In memory of Lange
This week the whole country (New Zealand, if you hadn't been paying attention) paid homage to a great leader, admired even by those who disagreed with his politics.
David Lange (1942 - 2005) was most often remembered as a great storyteller with the common touch. And there lies the man's greatness - stories that reach the heart of everyone.
As a child growing up through the Lange years, I didn't understand much of the politics happening, but I do remember the jovial, literally larger-than-life character he was. Yet, as with so many comedians, his humour came from suffering.
In an interview earlier this week on Campbell Live, Lange's successor Geoffrey Palmer pointed out the severe health problems lived with during his time as Prime Minister. Illness can make you want sympathy, or can help you offer it.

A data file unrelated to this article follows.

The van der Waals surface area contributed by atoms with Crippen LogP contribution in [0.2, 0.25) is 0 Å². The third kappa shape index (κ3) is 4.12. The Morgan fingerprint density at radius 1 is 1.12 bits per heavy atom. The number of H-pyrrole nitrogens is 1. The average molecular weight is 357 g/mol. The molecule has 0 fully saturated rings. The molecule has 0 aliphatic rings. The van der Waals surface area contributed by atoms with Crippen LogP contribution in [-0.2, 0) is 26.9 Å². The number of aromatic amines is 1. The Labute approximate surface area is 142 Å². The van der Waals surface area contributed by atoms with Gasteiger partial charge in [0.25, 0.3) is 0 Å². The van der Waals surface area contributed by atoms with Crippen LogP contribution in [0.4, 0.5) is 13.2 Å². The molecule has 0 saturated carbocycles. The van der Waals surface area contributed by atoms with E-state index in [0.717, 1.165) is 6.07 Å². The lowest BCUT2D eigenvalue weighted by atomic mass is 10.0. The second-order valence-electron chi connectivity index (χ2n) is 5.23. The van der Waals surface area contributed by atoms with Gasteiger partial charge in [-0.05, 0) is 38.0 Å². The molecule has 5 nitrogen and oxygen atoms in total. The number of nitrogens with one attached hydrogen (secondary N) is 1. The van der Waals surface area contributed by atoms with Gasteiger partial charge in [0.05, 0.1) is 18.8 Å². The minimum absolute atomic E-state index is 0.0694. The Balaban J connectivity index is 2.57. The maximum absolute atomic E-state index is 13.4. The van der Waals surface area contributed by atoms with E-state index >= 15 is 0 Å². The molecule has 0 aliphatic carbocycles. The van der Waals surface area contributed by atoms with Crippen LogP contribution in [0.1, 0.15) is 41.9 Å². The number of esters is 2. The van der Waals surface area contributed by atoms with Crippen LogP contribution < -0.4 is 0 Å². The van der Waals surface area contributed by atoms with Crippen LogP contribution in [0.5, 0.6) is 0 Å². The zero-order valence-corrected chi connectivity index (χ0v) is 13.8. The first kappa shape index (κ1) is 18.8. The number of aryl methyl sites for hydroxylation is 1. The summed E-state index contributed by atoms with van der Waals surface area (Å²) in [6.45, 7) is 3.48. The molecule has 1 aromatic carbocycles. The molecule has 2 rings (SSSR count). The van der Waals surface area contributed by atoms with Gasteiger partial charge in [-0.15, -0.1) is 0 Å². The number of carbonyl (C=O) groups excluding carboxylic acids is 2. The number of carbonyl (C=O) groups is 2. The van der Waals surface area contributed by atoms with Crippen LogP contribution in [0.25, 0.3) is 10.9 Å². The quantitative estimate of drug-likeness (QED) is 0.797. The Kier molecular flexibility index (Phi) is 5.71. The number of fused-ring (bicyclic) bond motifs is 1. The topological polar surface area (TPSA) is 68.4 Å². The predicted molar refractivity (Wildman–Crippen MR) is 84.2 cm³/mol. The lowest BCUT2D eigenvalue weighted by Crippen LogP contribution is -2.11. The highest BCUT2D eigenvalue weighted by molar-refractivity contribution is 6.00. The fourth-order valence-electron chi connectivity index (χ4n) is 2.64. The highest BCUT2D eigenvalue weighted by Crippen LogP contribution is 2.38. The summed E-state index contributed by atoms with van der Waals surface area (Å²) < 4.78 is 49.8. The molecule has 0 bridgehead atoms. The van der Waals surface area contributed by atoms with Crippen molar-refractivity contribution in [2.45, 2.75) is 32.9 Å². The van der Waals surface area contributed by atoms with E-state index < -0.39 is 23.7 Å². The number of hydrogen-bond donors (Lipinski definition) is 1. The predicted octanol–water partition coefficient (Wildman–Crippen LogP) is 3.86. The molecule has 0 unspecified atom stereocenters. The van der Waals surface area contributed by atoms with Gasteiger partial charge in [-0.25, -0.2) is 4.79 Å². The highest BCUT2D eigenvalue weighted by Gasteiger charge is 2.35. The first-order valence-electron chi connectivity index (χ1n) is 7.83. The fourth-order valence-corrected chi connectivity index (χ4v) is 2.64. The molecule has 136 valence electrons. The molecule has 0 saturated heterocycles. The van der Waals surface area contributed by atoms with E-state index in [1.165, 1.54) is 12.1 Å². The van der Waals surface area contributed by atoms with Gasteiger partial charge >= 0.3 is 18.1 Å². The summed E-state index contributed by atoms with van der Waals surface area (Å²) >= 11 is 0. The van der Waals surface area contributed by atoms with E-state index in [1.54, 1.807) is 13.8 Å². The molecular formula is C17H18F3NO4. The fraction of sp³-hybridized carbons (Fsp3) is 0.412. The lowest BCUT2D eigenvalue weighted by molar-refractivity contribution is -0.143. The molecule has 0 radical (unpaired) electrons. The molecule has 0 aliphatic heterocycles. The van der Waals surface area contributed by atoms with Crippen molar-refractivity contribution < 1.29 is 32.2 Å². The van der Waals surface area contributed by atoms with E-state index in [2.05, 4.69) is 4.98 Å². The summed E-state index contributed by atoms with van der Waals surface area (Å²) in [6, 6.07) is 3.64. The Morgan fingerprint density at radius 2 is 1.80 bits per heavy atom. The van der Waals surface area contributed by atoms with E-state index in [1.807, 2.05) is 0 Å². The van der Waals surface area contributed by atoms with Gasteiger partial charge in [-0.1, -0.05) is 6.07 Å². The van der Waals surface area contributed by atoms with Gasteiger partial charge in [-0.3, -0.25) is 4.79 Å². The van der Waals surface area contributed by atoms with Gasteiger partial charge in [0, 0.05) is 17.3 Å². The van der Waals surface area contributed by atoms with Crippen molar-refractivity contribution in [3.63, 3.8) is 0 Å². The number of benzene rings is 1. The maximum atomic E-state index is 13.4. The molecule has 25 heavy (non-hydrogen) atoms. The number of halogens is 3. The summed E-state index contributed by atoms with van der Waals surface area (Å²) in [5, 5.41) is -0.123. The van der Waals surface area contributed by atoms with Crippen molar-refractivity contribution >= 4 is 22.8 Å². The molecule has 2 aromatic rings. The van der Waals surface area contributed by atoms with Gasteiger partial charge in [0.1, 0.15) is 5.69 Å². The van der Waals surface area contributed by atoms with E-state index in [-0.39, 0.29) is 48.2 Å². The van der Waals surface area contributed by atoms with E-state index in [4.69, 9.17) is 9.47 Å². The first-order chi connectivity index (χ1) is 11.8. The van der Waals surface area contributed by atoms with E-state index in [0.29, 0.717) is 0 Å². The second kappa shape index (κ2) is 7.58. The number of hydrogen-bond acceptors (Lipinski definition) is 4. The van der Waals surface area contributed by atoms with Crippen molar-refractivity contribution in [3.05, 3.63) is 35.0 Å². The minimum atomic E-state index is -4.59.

Perhaps that was the best thing about Lange. Sympathy. Or maybe I'm talking about empathy. Don't know. But it was real, and it began long before his time as PM. Maybe it began in his law practice in the Far North and South Auckland, when he would take on the cases no-one else wanted to take on; the people who couldn't necessarily pay their way.
Probably the best part about when someone famous dies is the concentrated amount of information you get in the media coverage. It sounds morbid, but I've really enjoyed the interviews with Lange's colleagues (all looking very old now!) as they try to summarise what made the great man great, the popular man popular.
Update: Fantastic tribute in the NZ Herald from Jim Hopkins, another man who mixes wit with wisdom on a regular basis. Although admittedly, often more of the former.